Sunday, May 31, 2009

Premature Book Review: The Insidious Dr. Fu-Manchu

"...This man, whether a fanatic or a duly appointed agent, is, unquestionably, the most malign and formidable personality existing in the known world today. He is a linguist who speaks with almost equal facility in any of the civilized languages, and in most of the barbaric. He is an adept in all the arts and sciences which a great university could teach him. He also is an adept in certain obscure arts and sciences which no university of to-day can teach. He has the brains of any three men of genius. Petrie, he is a mental giant."

I came upon this book completely by accident while looking for a Kindle download. The Insidious Dr. Fu-Manch by Sax Rohmer was written in 1913. The character of the Doctor (the villain) is a well known monster, nearly as famous as Dracula or Frankenstein's Monster. Few know of Nayland Smith, the hero, but Dr. Fu-Manchu has been immortalized by the likes of Christopher Lee and Peter Sellers.

So far, the book reads like a cheesey James Bond rip-off. The plot is predictable and some of the methods and dialogue are ridiculous. Also, there is a lot of what we would consider to be highly racist these days. Much of this we must forgive because the book is nearing one-hundred years old. There was no James Bond to rip-off in 1913, nor were there other spy novels (none I know of). The ridiculous method for assassination we have seen so far is straight out of The Abominable Dr. Phibes, but again the book is the predecessor. As for the racism, there is plenty of that in the literature of the time. Chandler and Burroughs are both guilty, and this is only a decade after The Boxer Rebellion, a war Rohmer's homeland of Britain was involved. The United States and Canada both had anti-Chinese immigration legislation at the time (Chinese Exclusion Act in the US, and Chinese Immigration Act of 1885 in Canada).

If anything, the book makes me want to see the Christopher Lee film (films?), and the parody, The Fiendish Plot of Dr. Fu-Manchu with Peter Sellers. I plan to continue reading the book. Despite its flaws, it is smartly written and a real vocabulary expander. It is a real piece of nostalgia, and Rohmer clearly deserves his place with other pulp masters, grain of salt notwithstanding.


Keith said...

I've always wanted to see those Christopher Lee movies.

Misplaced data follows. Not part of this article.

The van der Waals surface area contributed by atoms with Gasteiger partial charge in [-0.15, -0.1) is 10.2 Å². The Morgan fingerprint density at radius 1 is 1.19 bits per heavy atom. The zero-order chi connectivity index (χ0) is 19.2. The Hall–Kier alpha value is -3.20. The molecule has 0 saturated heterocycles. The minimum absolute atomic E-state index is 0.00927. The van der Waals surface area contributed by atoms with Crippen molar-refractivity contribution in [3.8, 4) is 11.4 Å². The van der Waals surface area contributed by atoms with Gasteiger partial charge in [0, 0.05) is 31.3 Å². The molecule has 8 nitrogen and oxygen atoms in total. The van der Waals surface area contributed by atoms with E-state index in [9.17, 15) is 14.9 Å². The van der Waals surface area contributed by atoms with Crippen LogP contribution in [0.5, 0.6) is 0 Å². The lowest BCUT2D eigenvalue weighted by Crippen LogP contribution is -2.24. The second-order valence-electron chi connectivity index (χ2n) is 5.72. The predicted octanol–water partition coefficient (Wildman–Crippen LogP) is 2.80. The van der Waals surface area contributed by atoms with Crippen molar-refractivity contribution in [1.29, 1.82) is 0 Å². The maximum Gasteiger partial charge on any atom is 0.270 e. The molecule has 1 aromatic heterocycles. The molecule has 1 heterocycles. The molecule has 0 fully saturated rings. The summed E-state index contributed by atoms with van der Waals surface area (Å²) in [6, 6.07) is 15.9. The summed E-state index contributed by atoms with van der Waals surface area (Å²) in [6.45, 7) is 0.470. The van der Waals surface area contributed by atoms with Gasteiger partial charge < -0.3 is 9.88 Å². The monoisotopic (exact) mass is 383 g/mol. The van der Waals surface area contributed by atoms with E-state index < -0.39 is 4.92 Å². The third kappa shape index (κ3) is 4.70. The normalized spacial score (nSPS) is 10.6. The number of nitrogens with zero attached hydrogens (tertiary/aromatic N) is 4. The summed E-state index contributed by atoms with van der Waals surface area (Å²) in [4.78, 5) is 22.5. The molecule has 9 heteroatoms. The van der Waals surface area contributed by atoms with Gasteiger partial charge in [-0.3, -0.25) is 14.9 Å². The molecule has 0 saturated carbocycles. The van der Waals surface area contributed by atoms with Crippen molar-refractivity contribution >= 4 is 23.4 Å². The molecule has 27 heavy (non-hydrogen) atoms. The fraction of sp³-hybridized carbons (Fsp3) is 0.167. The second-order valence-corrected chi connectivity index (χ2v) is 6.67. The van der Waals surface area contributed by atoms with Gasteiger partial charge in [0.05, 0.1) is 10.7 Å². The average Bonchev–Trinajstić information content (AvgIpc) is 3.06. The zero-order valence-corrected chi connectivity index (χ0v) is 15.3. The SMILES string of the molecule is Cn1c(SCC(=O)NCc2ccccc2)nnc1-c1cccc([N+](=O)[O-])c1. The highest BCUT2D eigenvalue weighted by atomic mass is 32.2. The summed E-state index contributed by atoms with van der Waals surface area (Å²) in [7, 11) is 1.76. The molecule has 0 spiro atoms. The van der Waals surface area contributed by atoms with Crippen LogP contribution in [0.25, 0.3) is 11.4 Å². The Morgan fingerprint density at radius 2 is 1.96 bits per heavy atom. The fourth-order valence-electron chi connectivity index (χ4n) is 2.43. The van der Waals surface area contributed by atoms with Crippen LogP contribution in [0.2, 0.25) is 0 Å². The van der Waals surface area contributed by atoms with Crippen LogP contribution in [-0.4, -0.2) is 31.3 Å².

wiec? said...

there are five movies with Lee as Manchu i beleive. i've only seen 3 of them myself. I just saw Brides of Fu-Manchu for first time the other day hence the default pic.

if you like Hammer movies i say they're worth a look from what i've seen. never read any of the books though. they sound interesting.

Darius Whiteplume said...

@Keith - I think I'll have to start hunting Amazon for some of them.

@weic? - I am surprised there is not more buzz about there being that many movies. I imagine they are too politically incorrect these days; kind of like how you don't see "You Only Live Twice" much with Connery in his bad Asian eye makeup.

Darius Whiteplume said...

BTW: You can read Tenebrous Kate's review of "Castle of Fu Manchu" hereLooks like the Peter Sellers parody is not on DVD. Boo!

Gene Phillips said...

One thing that mitigates some of the racist content in Rohmer's FU MANCHU series is that Fu himself is very admirable: in addition to being a genius, he always keeps his word when he gives it (which is more than the Brit heroes do). You'll see an example of that word-keeping if you get to the end of INSIDIOUS, which also has a great death-trap scene.

Darius Whiteplume said...

Thanks Gene. The one I downloaded was three Fu Manchu books (I forget the other titles). I will likely finish them, if only for the nerd cred :-) Luckily the Kindle has on-the-fly dictionary lookup. Rohmer uses some pretty archaic english here and there.

Anonymous said...

The old serial "The Drums of Fu Manchu" in 15 parts,is available on DVD and is well worth seeing.
I agree that Fu Manchu is not really a typical racist character in the sense that he is invariably more intelligent than the rather cloddish British agents and very honorable. In the final books he is avidly anti-Communist and a rather decent bloke.

Darius Whiteplume said...

I ordered a Christopher Lee "Tu-Fer" with "Castles of" and I believe "Blood of" yesterday.

Perhaps, regarding the anti-Asian racism, Rohmer is instead satirizing the feelings of the day? That can be a dangerous line to walk for an author — I believe Kipling was accused of being anti-Indian, but was really satirizing the Western idea of the "white man's burden."

Gene Phillips said...

Hi Darius--

I read a bio of Rohmer years ago and it's my impression that he wasn't *subtle* enough to be a satirist. I think he was just an English guy with a passion for "the mysteries of the Orient" who managed to turn that passion into a paying job.

I ditto the Anon who recommended DRUMS OF FU MANCHU. Easily one of the best of the chapterplays.

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